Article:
Could You Repeat That?

Ever been out in a big field and need to tell something to Joe at the other end? If you’re lucky Sally is in between and you can shout to Sally to tell Joe your message. Maybe Joe shouts back to Sally in reply.

That’s how amateur radio repeaters work.

Friend of Hackaday [Kenneth Finnegan] got tired of explaining the details of repeaters so he put together a pair of repeater tutorial videos, the first of which is found after the break.

Image source KV5R

The higher radio frequencies, say 50 MHz and above, typically only propagate within line of sight. Add in limited power and antennas from a hand-held, typically under 5 watts and the ubiquitous ‘rubber ducky’ antenna, and you cannot talk very far. Mobile rigs in vehicles with 50 watts and larger antennas do better but in reality they don’t help all that much.

What really makes an improvement is height to improve range. Height provides a longer line of sight with fewer obstructions. Hams created repeaters and put them on towers, buildings or hill tops to expand the radio horizon. The ultimate repeaters are space satellites. Can’t get much higher than that. A close second are balloons going to near space altitudes with repeaters which will provide multi-state coverage.

Besides providing height, a repeater will also have higher output power and much better antennas, especially important for receiving weak signals from distant handhelds. A signal comes in and is repeated back out on a slightly different frequency. All modern ham gear on these frequencies is setup to handle this offset frequency operation.

Whether hams came up with the idea is arguable, but they were certainly there during the early days.

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Party Balloon Crosses Atlantic, Tours Europe & Phones Home

For the past few months, [David VE3KCL] has been launching balloons from his Canadian home fitted with radio transmitters. Nothing unusual there: quite a few people do this, including schools, hackerspaces, and individuals. What is remarkable is how far he has gotten. His S-4 flight in August of this year crossed the Atlantic, reached France and took a tour of Germany, Denmark, Sweden, Finland and Norway before finally landing in the Norwegian Sea. That’s over 10,000 kilometers (6200 miles): not bad for a couple of party balloons strung together.

The flight payload of one of the balloon flights.
The flight payload of one of the balloon flights.

Although the distance these balloons have travelled is quite remarkable, the interesting part is how [David] is tracking the balloons. Cell phones obviously won’t work over the Atlantic, and satellite transmitters are expensive, so he used a low-cost transmitter that was programmed to broadcast using a variety of Ham radio signals. The most effective seems to be WSPRnet (the Weak Signal Propagation Network), a system used by Hams to see how far low strength signals will go. This system relies on Hams leaving their receivers on and running software that uploads the received signals to a central server.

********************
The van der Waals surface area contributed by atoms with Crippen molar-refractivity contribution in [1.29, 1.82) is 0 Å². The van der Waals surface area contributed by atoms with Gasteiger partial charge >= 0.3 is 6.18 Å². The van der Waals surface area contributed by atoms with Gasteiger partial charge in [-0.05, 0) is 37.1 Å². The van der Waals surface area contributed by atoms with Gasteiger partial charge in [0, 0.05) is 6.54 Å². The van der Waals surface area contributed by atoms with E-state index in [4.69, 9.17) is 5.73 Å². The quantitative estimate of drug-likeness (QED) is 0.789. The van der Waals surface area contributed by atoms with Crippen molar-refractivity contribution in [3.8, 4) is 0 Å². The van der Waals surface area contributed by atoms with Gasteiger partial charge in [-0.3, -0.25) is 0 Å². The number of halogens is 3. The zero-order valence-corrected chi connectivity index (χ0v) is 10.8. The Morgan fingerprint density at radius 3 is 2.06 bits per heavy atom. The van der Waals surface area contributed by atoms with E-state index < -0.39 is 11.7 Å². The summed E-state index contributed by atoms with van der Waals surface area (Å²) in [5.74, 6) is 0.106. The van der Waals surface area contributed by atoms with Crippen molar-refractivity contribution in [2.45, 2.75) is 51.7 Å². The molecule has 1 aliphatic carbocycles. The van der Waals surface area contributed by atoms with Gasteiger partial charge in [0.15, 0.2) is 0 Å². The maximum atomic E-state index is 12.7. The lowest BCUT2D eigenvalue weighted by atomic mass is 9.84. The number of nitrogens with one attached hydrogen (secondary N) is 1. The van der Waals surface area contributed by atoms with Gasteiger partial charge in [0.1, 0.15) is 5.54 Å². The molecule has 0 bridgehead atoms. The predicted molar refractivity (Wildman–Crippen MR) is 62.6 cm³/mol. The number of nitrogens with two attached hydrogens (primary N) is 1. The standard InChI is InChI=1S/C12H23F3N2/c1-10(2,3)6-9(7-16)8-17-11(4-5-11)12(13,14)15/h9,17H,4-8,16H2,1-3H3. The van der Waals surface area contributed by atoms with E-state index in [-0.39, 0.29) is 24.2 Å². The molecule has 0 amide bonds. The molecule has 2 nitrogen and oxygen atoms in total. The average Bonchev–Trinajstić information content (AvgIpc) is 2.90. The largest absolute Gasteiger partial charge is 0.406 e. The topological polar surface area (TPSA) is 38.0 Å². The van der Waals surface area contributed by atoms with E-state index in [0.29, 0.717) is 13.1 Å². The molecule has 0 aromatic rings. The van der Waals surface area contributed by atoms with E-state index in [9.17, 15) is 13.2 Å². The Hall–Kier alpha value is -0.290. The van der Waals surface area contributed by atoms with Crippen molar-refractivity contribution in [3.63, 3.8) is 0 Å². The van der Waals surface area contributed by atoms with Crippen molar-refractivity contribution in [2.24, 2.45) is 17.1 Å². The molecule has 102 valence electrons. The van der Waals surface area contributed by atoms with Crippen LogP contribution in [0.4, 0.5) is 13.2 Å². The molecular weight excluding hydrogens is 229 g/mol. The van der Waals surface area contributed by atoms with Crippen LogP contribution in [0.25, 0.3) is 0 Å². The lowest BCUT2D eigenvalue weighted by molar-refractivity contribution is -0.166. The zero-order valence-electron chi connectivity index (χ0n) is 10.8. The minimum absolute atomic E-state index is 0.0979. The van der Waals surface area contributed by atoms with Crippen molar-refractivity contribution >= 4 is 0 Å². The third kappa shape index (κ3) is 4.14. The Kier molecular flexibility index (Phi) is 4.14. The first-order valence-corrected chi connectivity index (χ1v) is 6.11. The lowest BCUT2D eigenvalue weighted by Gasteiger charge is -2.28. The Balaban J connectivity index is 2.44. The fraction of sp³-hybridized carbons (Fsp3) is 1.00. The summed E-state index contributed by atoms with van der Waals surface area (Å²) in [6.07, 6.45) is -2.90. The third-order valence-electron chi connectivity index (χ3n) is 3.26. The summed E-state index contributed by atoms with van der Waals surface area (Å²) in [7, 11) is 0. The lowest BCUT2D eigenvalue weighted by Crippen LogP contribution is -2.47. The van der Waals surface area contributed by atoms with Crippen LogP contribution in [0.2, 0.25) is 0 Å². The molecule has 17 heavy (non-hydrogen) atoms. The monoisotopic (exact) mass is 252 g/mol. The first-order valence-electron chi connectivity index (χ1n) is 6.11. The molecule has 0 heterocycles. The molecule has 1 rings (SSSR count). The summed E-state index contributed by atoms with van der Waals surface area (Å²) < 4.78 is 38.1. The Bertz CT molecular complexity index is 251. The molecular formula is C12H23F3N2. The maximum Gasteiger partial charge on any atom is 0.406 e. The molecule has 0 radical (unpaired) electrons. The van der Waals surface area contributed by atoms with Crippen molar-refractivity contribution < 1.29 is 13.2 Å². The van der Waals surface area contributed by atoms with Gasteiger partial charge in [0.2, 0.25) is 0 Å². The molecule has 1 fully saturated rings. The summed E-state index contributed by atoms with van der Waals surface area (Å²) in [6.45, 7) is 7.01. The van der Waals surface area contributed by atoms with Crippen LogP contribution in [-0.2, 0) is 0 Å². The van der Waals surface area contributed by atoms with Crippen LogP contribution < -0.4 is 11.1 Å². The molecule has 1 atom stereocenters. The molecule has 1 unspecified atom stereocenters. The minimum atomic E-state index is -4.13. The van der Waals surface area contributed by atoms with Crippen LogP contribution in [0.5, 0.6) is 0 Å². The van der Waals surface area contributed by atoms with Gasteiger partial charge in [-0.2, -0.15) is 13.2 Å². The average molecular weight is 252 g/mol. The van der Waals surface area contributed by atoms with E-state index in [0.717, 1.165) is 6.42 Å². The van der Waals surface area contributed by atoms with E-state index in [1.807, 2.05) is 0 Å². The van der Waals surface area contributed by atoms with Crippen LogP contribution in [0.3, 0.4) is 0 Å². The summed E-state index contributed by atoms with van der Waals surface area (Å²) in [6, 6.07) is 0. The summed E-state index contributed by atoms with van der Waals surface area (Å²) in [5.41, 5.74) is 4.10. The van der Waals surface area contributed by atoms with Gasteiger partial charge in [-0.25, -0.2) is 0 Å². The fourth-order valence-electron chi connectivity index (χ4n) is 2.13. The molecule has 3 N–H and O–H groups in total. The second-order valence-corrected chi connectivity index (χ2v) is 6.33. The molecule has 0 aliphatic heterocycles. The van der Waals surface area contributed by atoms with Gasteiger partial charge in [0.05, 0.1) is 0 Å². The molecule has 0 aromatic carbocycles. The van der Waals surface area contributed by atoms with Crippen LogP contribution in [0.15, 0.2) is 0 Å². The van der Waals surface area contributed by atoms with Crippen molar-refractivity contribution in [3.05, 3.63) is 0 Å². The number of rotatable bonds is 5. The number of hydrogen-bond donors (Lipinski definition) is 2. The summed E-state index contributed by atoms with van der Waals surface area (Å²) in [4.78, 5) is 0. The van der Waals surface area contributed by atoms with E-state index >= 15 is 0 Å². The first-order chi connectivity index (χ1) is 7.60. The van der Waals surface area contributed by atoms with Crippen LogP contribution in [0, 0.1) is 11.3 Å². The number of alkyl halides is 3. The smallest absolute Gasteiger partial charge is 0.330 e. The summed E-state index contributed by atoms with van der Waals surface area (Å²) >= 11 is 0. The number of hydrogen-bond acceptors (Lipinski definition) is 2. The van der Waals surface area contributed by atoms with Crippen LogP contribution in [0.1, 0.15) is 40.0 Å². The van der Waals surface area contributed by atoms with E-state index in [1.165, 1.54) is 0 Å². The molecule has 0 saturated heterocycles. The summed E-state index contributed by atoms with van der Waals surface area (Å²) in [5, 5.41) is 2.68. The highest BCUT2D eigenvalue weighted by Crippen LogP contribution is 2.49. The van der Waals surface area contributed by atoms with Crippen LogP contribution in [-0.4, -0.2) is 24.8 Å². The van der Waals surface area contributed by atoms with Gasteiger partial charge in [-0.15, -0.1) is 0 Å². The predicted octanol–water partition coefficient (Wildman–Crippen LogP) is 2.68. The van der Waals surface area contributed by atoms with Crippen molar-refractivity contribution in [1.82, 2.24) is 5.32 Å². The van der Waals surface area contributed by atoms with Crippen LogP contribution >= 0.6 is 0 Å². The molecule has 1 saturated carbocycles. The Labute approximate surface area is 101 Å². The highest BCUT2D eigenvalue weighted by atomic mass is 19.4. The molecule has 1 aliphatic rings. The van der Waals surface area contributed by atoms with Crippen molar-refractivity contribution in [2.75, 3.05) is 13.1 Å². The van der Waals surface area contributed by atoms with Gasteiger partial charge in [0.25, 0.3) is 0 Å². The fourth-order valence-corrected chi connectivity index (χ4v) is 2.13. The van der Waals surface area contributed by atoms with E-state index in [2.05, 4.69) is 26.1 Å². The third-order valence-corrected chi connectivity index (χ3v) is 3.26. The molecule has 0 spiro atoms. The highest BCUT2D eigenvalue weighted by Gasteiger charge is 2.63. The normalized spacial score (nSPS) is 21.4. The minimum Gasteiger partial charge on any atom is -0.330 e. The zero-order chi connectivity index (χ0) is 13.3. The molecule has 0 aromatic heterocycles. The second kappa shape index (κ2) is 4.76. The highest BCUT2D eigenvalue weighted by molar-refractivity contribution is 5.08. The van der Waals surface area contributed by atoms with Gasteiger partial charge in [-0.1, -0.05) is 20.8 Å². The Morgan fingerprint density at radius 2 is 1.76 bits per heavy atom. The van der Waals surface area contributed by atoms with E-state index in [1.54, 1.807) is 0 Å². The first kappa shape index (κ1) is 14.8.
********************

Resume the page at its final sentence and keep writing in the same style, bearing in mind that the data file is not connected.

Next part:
By cleverly encoding information such as height and position into this signal, he was able to turn this worldwide network into a tracking network that would report the balloon’s position pretty much anywhere on the globe. [David] is continuing to launch balloons: his latest went up on the 24th of September and travelled over 4300km (2600 miles) before the signal was lost over the Atlantic.

Solar Tetroon Spooks Albuquerque

An interesting take on Hackerspace outreach is spooking the local community into calling the FAA and even the Air Force. It wasn’t exactly the plan at Quelab, but after an experimental solar tetroon got away from [Gonner Menning], one of the space’s members, that’s exactly what happened.

This is the first we remember hearing of solar tetroons. A tetroon is actually a fairly common weather balloon design using four triangle-shaped pieces. The solar part is pretty neat, it’s a balloon that uses the sun to heat air inside of a balloon. Instead of filling the bladder with a lighter-than-air gas it is filled with regular air and the sun’s rays heat it to become lighter than the surrounding ambient air.

For this particular flight the balloon was never supposed to be off the tether. Previous iterations had turned out to be rather poor fliers. Of course it figures that when [Gonner] finally tuned the design with an optimal weight to lift ratio it slipped its leash and got away. The GPS package tracked it for quite a while but ended up dying and the craft was nary to be found.